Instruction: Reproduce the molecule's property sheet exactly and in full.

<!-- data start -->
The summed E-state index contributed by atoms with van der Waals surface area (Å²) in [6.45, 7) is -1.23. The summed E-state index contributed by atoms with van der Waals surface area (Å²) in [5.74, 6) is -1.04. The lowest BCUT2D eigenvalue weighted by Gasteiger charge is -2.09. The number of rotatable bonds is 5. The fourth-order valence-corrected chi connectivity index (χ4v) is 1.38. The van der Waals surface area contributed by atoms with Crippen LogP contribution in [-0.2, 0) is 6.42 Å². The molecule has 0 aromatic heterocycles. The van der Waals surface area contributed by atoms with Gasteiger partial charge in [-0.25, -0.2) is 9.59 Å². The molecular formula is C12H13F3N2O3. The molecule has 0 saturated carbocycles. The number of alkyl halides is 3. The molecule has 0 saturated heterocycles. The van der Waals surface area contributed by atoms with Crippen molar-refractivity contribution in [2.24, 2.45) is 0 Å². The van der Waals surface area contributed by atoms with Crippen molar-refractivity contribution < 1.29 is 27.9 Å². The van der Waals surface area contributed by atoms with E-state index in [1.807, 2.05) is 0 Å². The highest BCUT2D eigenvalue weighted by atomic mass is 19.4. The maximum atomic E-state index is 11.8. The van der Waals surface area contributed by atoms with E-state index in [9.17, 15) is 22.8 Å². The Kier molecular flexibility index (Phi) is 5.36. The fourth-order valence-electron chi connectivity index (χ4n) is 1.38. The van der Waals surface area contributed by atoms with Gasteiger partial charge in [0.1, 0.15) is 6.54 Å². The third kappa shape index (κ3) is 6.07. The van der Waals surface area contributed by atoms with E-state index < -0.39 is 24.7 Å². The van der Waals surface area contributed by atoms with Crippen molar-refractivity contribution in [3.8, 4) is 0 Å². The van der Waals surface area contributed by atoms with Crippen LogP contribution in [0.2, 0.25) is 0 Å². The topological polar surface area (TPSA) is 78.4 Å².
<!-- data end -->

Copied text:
The summed E-state index contributed by atoms with van der Waals surface area (Å²) in [6.45, 7) is -1.23. The summed E-state index contributed by atoms with van der Waals surface area (Å²) in [5.74, 6) is -1.04. The lowest BCUT2D eigenvalue weighted by Gasteiger charge is -2.09. The number of rotatable bonds is 5. The fourth-order valence-corrected chi connectivity index (χ4v) is 1.38. The van der Waals surface area contributed by atoms with Crippen LogP contribution in [-0.2, 0) is 6.42 Å². The molecule has 0 aromatic heterocycles. The van der Waals surface area contributed by atoms with Gasteiger partial charge in [-0.25, -0.2) is 9.59 Å². The molecular formula is C12H13F3N2O3. The molecule has 0 saturated carbocycles. The number of alkyl halides is 3. The molecule has 0 saturated heterocycles. The van der Waals surface area contributed by atoms with Crippen molar-refractivity contribution in [2.24, 2.45) is 0 Å². The van der Waals surface area contributed by atoms with Crippen molar-refractivity contribution < 1.29 is 27.9 Å². The van der Waals surface area contributed by atoms with E-state index in [1.807, 2.05) is 0 Å². The highest BCUT2D eigenvalue weighted by atomic mass is 19.4. The maximum atomic E-state index is 11.8. The van der Waals surface area contributed by atoms with E-state index in [9.17, 15) is 22.8 Å². The Kier molecular flexibility index (Phi) is 5.36. The fourth-order valence-electron chi connectivity index (χ4n) is 1.38. The van der Waals surface area contributed by atoms with Gasteiger partial charge in [0.1, 0.15) is 6.54 Å². The third kappa shape index (κ3) is 6.07. The van der Waals surface area contributed by atoms with E-state index < -0.39 is 24.7 Å². The van der Waals surface area contributed by atoms with Crippen molar-refractivity contribution in [3.8, 4) is 0 Å². The van der Waals surface area contributed by atoms with Crippen LogP contribution in [0.2, 0.25) is 0 Å². The topological polar surface area (TPSA) is 78.4 Å².